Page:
It was a pain of all of these but not quite—not simply an everyman’s sorrow over the passing of time, which happens to all of us, even though we are not poets.
I could not quite put my finger to it, at least not at that moment.
I had to return to the building for a class that afternoon, and I saw him again in greater shadow: the way light fell upon the day. He was in a dark hallway a bit ahead of me.
“And how did the class take it, Professor?” I asked.
“Ah, hello, hello,” he said jovially, seeing but not placing me. He spoke with that jocular twang of his, peculiar to him, although they say he picked it up from his student days in the American Midwest, in Iowa with Paul Engle or Kalamazoo, amid the scent of Bienvenido Santos’s apples.
Professor Lector’s speech was a healthy rounding of vowels, an amused adoption of a foreign language.
“Take what, my dear?”
He stopped in his tracks to wait for me near the glass entrance midway through the hall.
Light was better there.
“How did they take the fact of the death of the author?” I asked.
He put out his hands in that gesture of doubt, moving his palms up and down. “So, so,” he said, shaking his head conspiratorially. “It’ll take them a while to get over it.”
“How long did it take you?”
I regretted that I had spoken.
Because there was this tragedy about which people whispered. How Professor Lector had stopped writing at an age too young for everyone’s wishes.
It was as much a tragedy, for some folk, as it was a mystery.
People thought they saw some signs of its cause. Knowingly they point out how after the writing of his seminal poem, Professor Lector had condemned it. He condemned the anthologizing, the commentating and the repeated publications in Philippine journals. All of this is true. He liked the poem, he had said in an interview, but he liked others better. He pointed to his masterpiece, which the world ignored. He wrote other poems, but we continued to memorize the same lyrical relic. He grew old, but people still confronted him with his boyhood poem.
And then he had confronted them with silence. He showed them the speechlessness of his days. And it became a mystery to everyone that he spoke nothing (for when a poet publishes nothing new, he may as well be mute); when in fact, say some clever souls, when he had spoken before, readers had drowned out his words by their thoughtless applause.
That was one theory. That readers, by their early, too partial pleasure, had killed Professor Lector. The public had made him sit on his laurels, squashing them.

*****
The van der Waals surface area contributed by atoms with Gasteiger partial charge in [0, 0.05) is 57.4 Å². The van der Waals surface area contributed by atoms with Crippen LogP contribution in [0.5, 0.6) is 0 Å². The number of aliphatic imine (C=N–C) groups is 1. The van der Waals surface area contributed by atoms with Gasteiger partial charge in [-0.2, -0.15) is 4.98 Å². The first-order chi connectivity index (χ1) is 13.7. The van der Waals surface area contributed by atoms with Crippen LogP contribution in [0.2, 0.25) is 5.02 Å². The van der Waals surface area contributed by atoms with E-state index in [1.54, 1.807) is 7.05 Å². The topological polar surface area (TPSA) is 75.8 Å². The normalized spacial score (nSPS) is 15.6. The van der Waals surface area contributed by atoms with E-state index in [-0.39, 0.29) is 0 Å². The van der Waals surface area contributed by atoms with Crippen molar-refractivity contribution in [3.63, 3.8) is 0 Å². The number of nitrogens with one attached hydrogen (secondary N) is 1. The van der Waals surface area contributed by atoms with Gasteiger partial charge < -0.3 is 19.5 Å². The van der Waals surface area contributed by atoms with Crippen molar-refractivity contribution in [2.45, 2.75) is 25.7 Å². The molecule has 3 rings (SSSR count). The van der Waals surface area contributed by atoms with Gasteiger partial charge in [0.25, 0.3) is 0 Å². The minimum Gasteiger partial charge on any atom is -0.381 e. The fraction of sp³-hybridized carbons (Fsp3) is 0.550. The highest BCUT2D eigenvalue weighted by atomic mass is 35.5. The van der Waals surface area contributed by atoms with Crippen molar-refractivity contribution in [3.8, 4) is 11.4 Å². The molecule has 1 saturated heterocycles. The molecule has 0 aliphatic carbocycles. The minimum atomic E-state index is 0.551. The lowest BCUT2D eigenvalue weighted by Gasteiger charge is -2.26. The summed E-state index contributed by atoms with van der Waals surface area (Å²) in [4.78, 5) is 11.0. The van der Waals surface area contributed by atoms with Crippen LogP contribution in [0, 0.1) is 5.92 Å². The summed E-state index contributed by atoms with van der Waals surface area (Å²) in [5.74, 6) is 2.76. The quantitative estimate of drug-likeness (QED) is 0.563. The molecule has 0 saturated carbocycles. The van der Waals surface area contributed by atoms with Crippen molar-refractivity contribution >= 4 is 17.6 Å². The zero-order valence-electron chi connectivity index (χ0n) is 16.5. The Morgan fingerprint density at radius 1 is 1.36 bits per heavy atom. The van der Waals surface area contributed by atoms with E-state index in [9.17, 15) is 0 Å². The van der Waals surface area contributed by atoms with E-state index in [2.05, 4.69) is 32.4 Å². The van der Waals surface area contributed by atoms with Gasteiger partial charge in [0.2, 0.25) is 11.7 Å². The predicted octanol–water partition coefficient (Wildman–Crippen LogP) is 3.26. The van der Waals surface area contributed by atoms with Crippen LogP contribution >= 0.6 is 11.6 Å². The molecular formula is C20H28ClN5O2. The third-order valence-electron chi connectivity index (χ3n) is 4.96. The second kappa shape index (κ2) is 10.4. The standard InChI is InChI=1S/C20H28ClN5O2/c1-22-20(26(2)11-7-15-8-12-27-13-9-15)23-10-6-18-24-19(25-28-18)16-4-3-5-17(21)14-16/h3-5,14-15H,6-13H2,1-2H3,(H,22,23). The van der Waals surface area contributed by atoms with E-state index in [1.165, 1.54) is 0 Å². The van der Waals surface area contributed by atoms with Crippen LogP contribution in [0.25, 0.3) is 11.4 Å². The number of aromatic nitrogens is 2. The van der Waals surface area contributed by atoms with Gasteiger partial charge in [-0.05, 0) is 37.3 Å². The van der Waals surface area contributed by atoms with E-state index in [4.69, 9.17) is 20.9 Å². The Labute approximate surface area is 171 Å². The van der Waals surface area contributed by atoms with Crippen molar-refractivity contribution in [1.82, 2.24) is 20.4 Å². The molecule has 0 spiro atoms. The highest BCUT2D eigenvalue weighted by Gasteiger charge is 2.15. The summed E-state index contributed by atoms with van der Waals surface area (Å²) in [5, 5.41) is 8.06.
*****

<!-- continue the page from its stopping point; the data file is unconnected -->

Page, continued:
It’s a fanciful theory.
There are others.
When I saw him in the hallways, it would sometimes seem as if his speechlessness were a long bout of self-revulsion, a cradling of an unspent loathing—”Why do I even allow myself to speak?”
But I recognized my own pale miseries in that.
He looked at me with those wide-open, humorous eyes and answered my question, which I had regretted, with that booming trill to his speech: “How long did it take me? Most of my life, my dear, most of my life. I had to teach it to myself.”
I moved on with him. We had reached his office.
“Yes,” he said, frisking himself for his keys, “the author annihilates himself.”
“Literally or symbolically?”
“Eternally and daily,” he grinned. “That’s how it should be. But mind you,” he said, pointing a finger at me, “I’m not revealing any of my secrets.”
He tinkered with his door’s lock, as if it were difficult, but it was easily opened.
He gestured that I take a seat.
His office held the clutter of a life dwelt in the mind—books, scattered paper, college bluebooks, greeting cards from students illustrated with Virginia Woolf in facsimile smile. I suppose I sought what I hoped to find: a sign of writing in progress, his secret life that would astound skeptics and pierce the mystery once and for all.
A typewriter lay on a side table, a bulky, dusty Remington. On a sheet on his desk I quickly noted the type he favored, the merry, wide font of Pica.
“A letter to a student,” he said to me. “They write me from all over, you know.”
“You write them back,” I said.
“Everyone. When I can, you see, when I can.” He gestured to all the papers on his desk, chairs, settee and cabinets, and upon a host of other papers and books. “They like to write to me. That’s my son,” he pointed to a picture. “He lives in Belgium, in Liege. Where they have these town fairs, you know—market days where they only sell guns and bullets. Can you believe it? My son lives in the world’s marketplace for guns. He’s a travel agent. And that’s my grandchild. She plays the piano, but more spectacular than that—she drives a car. Mine! At the age of sixteen! And that’s my wife.”
I saw a picture of a lady in sepia. I saw calendars given by colleagues. I saw pens and penknives. I saw coffee spoons and cheery, literary mugs. But apart from the space held by the typewriter, cramped in the corner by a cabinet of books and a settee with a flowered footstool, shouldered by a calendar of wit, beginning with Oscar Wilde and downhill from there, draped with bluebooks on its keys, I failed to see his space for writing.
As if mysteries might be so easily unravelled.
And what I saw clearly was my bungling, sorry vulgarity.
Professor Lector had seated himself before me.
“Now,” he said, “why are you so interested in the death of the author?”
I knew somehow he had found me out—a sneaky reader with misplaced concern. My intentions were more folly than malice, of course. I had no excuse for my spying and indecent interest but my lack of understanding.
For here was a writer whole in his world—his letters and his sons and the books he read and spoke about; a man booming with amusement in his voice, with a healthy attachment to his world—always peering in through doors, taking us all in with bright, living eyes, with the penetrating, permeating voice of a midsummer’s turtle.
I may have caged him in his poet’s cell: I had given him only a strip of paper, long as a poem, on which to stalk and speak about things. But he had jumped out of it—he had bidden himself away from the reader.
And even when and if he did take the bluebooks off the Remington and dusted the keys to type his words in merry, fat Pica—did he have to wave the matter to the world, to the rampaging bull of readers that snorts in small circles, inhuman and impatient to see his unlifted, furled and secret cape?’